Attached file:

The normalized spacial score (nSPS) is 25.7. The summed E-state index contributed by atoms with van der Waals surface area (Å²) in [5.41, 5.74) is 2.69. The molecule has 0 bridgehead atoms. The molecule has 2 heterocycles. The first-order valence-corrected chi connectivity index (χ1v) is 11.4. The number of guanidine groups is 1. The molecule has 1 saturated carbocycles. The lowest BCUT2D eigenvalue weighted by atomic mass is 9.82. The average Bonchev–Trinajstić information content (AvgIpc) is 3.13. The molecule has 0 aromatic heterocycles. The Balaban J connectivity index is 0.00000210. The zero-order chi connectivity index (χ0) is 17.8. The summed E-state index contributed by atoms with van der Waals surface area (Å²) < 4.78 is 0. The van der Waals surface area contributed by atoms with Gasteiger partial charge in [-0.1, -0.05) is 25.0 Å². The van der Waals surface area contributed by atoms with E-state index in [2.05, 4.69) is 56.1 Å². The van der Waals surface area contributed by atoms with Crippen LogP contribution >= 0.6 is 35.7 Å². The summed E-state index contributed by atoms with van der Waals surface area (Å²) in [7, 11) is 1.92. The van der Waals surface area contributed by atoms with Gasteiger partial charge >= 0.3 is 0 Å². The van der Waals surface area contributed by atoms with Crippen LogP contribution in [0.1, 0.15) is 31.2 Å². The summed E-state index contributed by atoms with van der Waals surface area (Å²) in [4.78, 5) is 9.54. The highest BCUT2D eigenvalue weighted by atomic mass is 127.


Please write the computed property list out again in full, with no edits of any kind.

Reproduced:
The normalized spacial score (nSPS) is 25.7. The summed E-state index contributed by atoms with van der Waals surface area (Å²) in [5.41, 5.74) is 2.69. The molecule has 0 bridgehead atoms. The molecule has 2 heterocycles. The first-order valence-corrected chi connectivity index (χ1v) is 11.4. The number of guanidine groups is 1. The molecule has 1 saturated carbocycles. The lowest BCUT2D eigenvalue weighted by atomic mass is 9.82. The average Bonchev–Trinajstić information content (AvgIpc) is 3.13. The molecule has 0 aromatic heterocycles. The Balaban J connectivity index is 0.00000210. The zero-order chi connectivity index (χ0) is 17.8. The summed E-state index contributed by atoms with van der Waals surface area (Å²) < 4.78 is 0. The van der Waals surface area contributed by atoms with Gasteiger partial charge in [-0.1, -0.05) is 25.0 Å². The van der Waals surface area contributed by atoms with E-state index in [2.05, 4.69) is 56.1 Å². The van der Waals surface area contributed by atoms with Crippen LogP contribution >= 0.6 is 35.7 Å². The summed E-state index contributed by atoms with van der Waals surface area (Å²) in [7, 11) is 1.92. The van der Waals surface area contributed by atoms with Gasteiger partial charge >= 0.3 is 0 Å². The van der Waals surface area contributed by atoms with Crippen LogP contribution in [0.1, 0.15) is 31.2 Å². The summed E-state index contributed by atoms with van der Waals surface area (Å²) in [4.78, 5) is 9.54. The highest BCUT2D eigenvalue weighted by atomic mass is 127.